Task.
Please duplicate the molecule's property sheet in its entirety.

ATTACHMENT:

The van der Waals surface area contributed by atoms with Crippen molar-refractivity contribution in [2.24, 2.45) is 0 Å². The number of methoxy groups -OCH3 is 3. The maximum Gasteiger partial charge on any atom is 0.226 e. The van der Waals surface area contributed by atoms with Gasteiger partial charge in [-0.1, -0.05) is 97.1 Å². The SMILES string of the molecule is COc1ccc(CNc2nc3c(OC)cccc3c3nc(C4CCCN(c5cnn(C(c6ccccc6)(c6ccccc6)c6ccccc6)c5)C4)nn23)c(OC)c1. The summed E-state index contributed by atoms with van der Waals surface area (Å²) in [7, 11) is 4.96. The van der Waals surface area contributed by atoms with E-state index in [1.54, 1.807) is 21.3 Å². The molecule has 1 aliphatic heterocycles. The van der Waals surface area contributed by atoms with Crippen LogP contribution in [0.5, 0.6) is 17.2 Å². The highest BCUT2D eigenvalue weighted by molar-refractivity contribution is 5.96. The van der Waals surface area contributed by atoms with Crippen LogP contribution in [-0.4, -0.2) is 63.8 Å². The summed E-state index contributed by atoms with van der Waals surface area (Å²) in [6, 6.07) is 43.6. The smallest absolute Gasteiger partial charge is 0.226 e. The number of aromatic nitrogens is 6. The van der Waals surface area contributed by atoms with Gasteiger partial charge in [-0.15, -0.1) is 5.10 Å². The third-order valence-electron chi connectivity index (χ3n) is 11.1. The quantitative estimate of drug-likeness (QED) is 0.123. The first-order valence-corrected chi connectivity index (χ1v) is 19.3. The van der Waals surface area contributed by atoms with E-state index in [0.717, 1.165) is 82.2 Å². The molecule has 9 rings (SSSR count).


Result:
The van der Waals surface area contributed by atoms with Crippen molar-refractivity contribution in [2.24, 2.45) is 0 Å². The number of methoxy groups -OCH3 is 3. The maximum Gasteiger partial charge on any atom is 0.226 e. The van der Waals surface area contributed by atoms with Gasteiger partial charge in [-0.1, -0.05) is 97.1 Å². The SMILES string of the molecule is COc1ccc(CNc2nc3c(OC)cccc3c3nc(C4CCCN(c5cnn(C(c6ccccc6)(c6ccccc6)c6ccccc6)c5)C4)nn23)c(OC)c1. The summed E-state index contributed by atoms with van der Waals surface area (Å²) in [7, 11) is 4.96. The van der Waals surface area contributed by atoms with E-state index in [1.54, 1.807) is 21.3 Å². The molecule has 1 aliphatic heterocycles. The van der Waals surface area contributed by atoms with Crippen LogP contribution in [0.5, 0.6) is 17.2 Å². The highest BCUT2D eigenvalue weighted by molar-refractivity contribution is 5.96. The van der Waals surface area contributed by atoms with Crippen LogP contribution in [-0.4, -0.2) is 63.8 Å². The summed E-state index contributed by atoms with van der Waals surface area (Å²) in [6, 6.07) is 43.6. The smallest absolute Gasteiger partial charge is 0.226 e. The number of aromatic nitrogens is 6. The van der Waals surface area contributed by atoms with Gasteiger partial charge in [-0.15, -0.1) is 5.10 Å². The third-order valence-electron chi connectivity index (χ3n) is 11.1. The quantitative estimate of drug-likeness (QED) is 0.123. The first-order valence-corrected chi connectivity index (χ1v) is 19.3. The van der Waals surface area contributed by atoms with E-state index in [0.717, 1.165) is 82.2 Å². The molecule has 9 rings (SSSR count).